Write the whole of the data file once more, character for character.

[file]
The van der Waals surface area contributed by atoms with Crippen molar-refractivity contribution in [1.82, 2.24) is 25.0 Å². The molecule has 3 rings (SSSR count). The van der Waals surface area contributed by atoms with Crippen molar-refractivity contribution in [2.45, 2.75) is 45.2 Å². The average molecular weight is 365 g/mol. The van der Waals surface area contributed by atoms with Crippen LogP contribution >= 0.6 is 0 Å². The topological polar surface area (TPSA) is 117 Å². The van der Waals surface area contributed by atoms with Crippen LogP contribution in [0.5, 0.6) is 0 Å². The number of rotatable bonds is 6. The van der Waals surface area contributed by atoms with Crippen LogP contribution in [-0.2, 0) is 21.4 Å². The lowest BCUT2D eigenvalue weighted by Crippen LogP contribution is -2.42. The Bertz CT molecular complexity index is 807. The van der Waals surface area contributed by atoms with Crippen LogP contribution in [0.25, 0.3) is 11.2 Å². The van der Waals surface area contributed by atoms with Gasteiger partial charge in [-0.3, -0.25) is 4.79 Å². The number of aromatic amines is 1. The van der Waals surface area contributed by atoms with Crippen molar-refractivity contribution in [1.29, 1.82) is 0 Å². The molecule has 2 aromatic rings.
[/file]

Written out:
The van der Waals surface area contributed by atoms with Crippen molar-refractivity contribution in [1.82, 2.24) is 25.0 Å². The molecule has 3 rings (SSSR count). The van der Waals surface area contributed by atoms with Crippen molar-refractivity contribution in [2.45, 2.75) is 45.2 Å². The average molecular weight is 365 g/mol. The van der Waals surface area contributed by atoms with Crippen LogP contribution >= 0.6 is 0 Å². The topological polar surface area (TPSA) is 117 Å². The van der Waals surface area contributed by atoms with Crippen LogP contribution in [0.5, 0.6) is 0 Å². The number of rotatable bonds is 6. The van der Waals surface area contributed by atoms with Crippen LogP contribution in [-0.2, 0) is 21.4 Å². The lowest BCUT2D eigenvalue weighted by Crippen LogP contribution is -2.42. The Bertz CT molecular complexity index is 807. The van der Waals surface area contributed by atoms with Crippen LogP contribution in [0.25, 0.3) is 11.2 Å². The van der Waals surface area contributed by atoms with Gasteiger partial charge in [-0.3, -0.25) is 4.79 Å². The number of aromatic amines is 1. The van der Waals surface area contributed by atoms with Crippen molar-refractivity contribution in [1.29, 1.82) is 0 Å². The molecule has 2 aromatic rings.